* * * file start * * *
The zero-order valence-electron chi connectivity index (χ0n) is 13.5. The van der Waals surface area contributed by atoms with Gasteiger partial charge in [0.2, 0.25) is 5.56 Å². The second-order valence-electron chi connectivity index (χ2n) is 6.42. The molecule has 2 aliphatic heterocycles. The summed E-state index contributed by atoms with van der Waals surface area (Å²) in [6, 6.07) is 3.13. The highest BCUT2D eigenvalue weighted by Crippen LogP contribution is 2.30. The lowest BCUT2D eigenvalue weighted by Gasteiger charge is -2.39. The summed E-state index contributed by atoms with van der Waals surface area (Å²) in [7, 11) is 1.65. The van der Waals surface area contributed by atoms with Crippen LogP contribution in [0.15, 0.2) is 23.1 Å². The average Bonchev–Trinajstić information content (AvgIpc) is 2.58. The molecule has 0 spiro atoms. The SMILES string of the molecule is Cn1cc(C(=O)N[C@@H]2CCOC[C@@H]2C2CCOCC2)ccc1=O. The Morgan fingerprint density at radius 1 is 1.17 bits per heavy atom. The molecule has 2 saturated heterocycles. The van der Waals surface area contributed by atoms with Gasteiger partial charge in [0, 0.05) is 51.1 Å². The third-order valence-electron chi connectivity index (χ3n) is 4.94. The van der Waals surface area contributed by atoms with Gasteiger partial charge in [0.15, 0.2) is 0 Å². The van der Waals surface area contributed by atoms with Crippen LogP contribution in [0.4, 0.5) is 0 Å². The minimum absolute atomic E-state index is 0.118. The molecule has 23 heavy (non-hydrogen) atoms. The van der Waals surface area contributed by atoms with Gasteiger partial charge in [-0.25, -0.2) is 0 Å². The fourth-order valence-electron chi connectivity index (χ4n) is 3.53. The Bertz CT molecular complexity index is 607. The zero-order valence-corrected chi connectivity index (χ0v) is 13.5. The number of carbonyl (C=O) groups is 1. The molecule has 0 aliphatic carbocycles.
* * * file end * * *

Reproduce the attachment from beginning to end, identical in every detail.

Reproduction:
The zero-order valence-electron chi connectivity index (χ0n) is 13.5. The van der Waals surface area contributed by atoms with Gasteiger partial charge in [0.2, 0.25) is 5.56 Å². The second-order valence-electron chi connectivity index (χ2n) is 6.42. The molecule has 2 aliphatic heterocycles. The summed E-state index contributed by atoms with van der Waals surface area (Å²) in [6, 6.07) is 3.13. The highest BCUT2D eigenvalue weighted by Crippen LogP contribution is 2.30. The lowest BCUT2D eigenvalue weighted by Gasteiger charge is -2.39. The summed E-state index contributed by atoms with van der Waals surface area (Å²) in [7, 11) is 1.65. The van der Waals surface area contributed by atoms with Crippen LogP contribution in [0.15, 0.2) is 23.1 Å². The average Bonchev–Trinajstić information content (AvgIpc) is 2.58. The molecule has 0 spiro atoms. The SMILES string of the molecule is Cn1cc(C(=O)N[C@@H]2CCOC[C@@H]2C2CCOCC2)ccc1=O. The Morgan fingerprint density at radius 1 is 1.17 bits per heavy atom. The molecule has 2 saturated heterocycles. The van der Waals surface area contributed by atoms with Gasteiger partial charge in [0, 0.05) is 51.1 Å². The third-order valence-electron chi connectivity index (χ3n) is 4.94. The van der Waals surface area contributed by atoms with Gasteiger partial charge in [0.15, 0.2) is 0 Å². The van der Waals surface area contributed by atoms with Crippen LogP contribution in [0.4, 0.5) is 0 Å². The minimum absolute atomic E-state index is 0.118. The molecule has 23 heavy (non-hydrogen) atoms. The van der Waals surface area contributed by atoms with Gasteiger partial charge in [-0.25, -0.2) is 0 Å². The fourth-order valence-electron chi connectivity index (χ4n) is 3.53. The Bertz CT molecular complexity index is 607. The zero-order valence-corrected chi connectivity index (χ0v) is 13.5. The number of carbonyl (C=O) groups is 1. The molecule has 0 aliphatic carbocycles.